The Community Collaborative Rain, Hail, and Snow (CoCoRaHS) project is really interesting. It is a nearly-nationwide collection of volunteers who take daily measurements of the precipitation they receive. I participate because my meteorological education has taught me that there’s always a need for more data. The side benefit is that I get to see what others around me have received in the way of falling moisture. The differences across small distances can be pretty large sometimes (although I suspect that is often due to a poor rain gauge setup), but seeing similar numbers can help you believe that you really did get that much rain.
Case in point: since Tuesday, my station has recorded 4.56″ of rain. To put that in perspective, the average rainfall for the month of May is 3.93″. On Wednesday, when I recorded 2.03″, I might not have believed it had other stations nearby not recorded very similar values. Today’s 2.35″, on the other hand, was pretty believable on it’s own. The lake that is my yard spoke volumes.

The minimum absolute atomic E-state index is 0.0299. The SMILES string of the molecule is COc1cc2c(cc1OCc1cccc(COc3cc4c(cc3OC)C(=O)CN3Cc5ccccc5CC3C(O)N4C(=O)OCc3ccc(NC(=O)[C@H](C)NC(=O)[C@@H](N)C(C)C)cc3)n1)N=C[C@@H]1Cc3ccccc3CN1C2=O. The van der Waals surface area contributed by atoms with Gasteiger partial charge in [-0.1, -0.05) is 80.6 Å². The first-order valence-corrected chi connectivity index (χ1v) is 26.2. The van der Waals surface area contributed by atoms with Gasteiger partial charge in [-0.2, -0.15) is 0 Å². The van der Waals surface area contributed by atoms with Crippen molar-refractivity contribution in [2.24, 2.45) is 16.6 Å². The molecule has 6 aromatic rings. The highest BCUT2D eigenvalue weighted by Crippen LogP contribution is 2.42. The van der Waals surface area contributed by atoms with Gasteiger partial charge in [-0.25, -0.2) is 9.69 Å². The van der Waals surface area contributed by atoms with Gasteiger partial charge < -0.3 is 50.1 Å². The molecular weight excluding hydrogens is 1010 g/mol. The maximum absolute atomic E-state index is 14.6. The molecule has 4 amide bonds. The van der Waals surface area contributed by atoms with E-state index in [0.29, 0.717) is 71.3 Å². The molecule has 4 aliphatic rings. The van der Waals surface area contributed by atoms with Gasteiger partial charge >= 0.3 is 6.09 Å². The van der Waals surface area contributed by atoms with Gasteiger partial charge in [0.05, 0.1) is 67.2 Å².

Last weekend, my wife and I hauled, mixed, and poured 3,200 pounds of concrete. Why? Because the walkway that goes from our front porch to our driveway sat lower than the ground around it, meaning when it rained, your shoes got wet. I’m very grateful we got it finished, since when we got home from a friend’s house last night, our yard was a marsh. Even now, over 12 hours after most of the rain has stopped, the ground just has nowhere to put the water.
As a result of all the rain, the Wabash River has gone from 6 feet to 16 feet since 8 AM Wednesday, with a forecast crest of 20 feet at 8 PM tonight. At 20 feet, Extensive flooding increases. Flood waters begin to cover Stair Road located on the southeast side of the river just off SR 225 in NE Tippecanoe County. Low portions of Barton Beach Rd is flooded. Several river residences are nearly isolated by high water. River residences near Interstate 65 are affected by high water. River Road near Wabash Valley Hospital floods. Local roads begin to flood in the Granville Bridge area. River residents become concerned.